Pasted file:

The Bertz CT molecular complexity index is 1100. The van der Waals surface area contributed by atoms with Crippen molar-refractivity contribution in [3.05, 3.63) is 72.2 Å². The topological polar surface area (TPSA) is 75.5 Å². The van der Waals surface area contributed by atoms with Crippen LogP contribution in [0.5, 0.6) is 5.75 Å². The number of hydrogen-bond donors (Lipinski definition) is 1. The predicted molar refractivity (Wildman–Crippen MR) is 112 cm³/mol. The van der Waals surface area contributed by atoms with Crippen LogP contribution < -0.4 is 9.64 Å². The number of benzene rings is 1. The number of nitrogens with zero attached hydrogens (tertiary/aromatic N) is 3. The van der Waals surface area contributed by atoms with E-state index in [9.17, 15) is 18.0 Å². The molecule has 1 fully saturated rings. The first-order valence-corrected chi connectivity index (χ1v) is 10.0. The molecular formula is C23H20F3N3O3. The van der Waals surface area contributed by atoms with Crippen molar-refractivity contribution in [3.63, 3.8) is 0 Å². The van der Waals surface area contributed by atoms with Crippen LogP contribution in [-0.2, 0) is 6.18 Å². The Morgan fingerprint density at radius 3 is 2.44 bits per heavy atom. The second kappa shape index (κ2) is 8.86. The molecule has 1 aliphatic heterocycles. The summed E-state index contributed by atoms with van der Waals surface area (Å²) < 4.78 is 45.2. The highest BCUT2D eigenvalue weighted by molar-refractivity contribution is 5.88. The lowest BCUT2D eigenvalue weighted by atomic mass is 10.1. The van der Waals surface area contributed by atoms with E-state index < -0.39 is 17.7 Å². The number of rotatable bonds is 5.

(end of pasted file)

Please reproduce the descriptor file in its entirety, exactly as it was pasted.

The Bertz CT molecular complexity index is 1100. The van der Waals surface area contributed by atoms with Crippen molar-refractivity contribution in [3.05, 3.63) is 72.2 Å². The topological polar surface area (TPSA) is 75.5 Å². The van der Waals surface area contributed by atoms with Crippen LogP contribution in [0.5, 0.6) is 5.75 Å². The number of hydrogen-bond donors (Lipinski definition) is 1. The predicted molar refractivity (Wildman–Crippen MR) is 112 cm³/mol. The van der Waals surface area contributed by atoms with Crippen LogP contribution < -0.4 is 9.64 Å². The number of benzene rings is 1. The number of nitrogens with zero attached hydrogens (tertiary/aromatic N) is 3. The van der Waals surface area contributed by atoms with E-state index in [9.17, 15) is 18.0 Å². The molecule has 1 fully saturated rings. The first-order valence-corrected chi connectivity index (χ1v) is 10.0. The molecular formula is C23H20F3N3O3. The van der Waals surface area contributed by atoms with Crippen molar-refractivity contribution in [3.63, 3.8) is 0 Å². The van der Waals surface area contributed by atoms with Crippen LogP contribution in [-0.2, 0) is 6.18 Å². The Morgan fingerprint density at radius 3 is 2.44 bits per heavy atom. The second kappa shape index (κ2) is 8.86. The molecule has 1 aliphatic heterocycles. The summed E-state index contributed by atoms with van der Waals surface area (Å²) < 4.78 is 45.2. The highest BCUT2D eigenvalue weighted by molar-refractivity contribution is 5.88. The lowest BCUT2D eigenvalue weighted by atomic mass is 10.1. The van der Waals surface area contributed by atoms with E-state index < -0.39 is 17.7 Å². The number of rotatable bonds is 5.